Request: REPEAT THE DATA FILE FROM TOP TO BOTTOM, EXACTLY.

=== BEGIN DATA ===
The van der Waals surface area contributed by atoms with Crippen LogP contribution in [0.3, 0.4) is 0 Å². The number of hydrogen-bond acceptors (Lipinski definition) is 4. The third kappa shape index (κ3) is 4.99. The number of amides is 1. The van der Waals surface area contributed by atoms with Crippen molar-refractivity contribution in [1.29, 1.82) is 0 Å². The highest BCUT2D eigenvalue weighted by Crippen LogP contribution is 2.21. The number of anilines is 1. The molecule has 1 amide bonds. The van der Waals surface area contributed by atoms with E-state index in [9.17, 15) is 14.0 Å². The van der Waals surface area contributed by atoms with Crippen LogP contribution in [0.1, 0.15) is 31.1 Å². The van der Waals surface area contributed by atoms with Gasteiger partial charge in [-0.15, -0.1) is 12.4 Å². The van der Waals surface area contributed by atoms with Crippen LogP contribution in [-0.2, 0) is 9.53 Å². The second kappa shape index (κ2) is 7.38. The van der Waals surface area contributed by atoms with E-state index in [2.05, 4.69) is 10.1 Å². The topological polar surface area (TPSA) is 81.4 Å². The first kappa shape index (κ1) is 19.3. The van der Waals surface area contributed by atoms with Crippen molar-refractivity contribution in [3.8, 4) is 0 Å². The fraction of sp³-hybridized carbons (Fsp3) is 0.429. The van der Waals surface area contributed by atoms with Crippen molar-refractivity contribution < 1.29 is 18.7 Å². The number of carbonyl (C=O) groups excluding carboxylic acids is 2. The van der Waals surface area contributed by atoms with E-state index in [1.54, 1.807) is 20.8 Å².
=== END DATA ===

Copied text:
The van der Waals surface area contributed by atoms with Crippen LogP contribution in [0.3, 0.4) is 0 Å². The number of hydrogen-bond acceptors (Lipinski definition) is 4. The third kappa shape index (κ3) is 4.99. The number of amides is 1. The van der Waals surface area contributed by atoms with Crippen molar-refractivity contribution in [1.29, 1.82) is 0 Å². The highest BCUT2D eigenvalue weighted by Crippen LogP contribution is 2.21. The number of anilines is 1. The molecule has 1 amide bonds. The van der Waals surface area contributed by atoms with E-state index in [9.17, 15) is 14.0 Å². The van der Waals surface area contributed by atoms with Crippen LogP contribution in [0.1, 0.15) is 31.1 Å². The van der Waals surface area contributed by atoms with Gasteiger partial charge in [-0.15, -0.1) is 12.4 Å². The van der Waals surface area contributed by atoms with Crippen LogP contribution in [-0.2, 0) is 9.53 Å². The second kappa shape index (κ2) is 7.38. The van der Waals surface area contributed by atoms with E-state index in [2.05, 4.69) is 10.1 Å². The topological polar surface area (TPSA) is 81.4 Å². The first kappa shape index (κ1) is 19.3. The van der Waals surface area contributed by atoms with Crippen molar-refractivity contribution in [3.8, 4) is 0 Å². The fraction of sp³-hybridized carbons (Fsp3) is 0.429. The van der Waals surface area contributed by atoms with Crippen molar-refractivity contribution < 1.29 is 18.7 Å². The number of carbonyl (C=O) groups excluding carboxylic acids is 2. The van der Waals surface area contributed by atoms with E-state index in [1.54, 1.807) is 20.8 Å².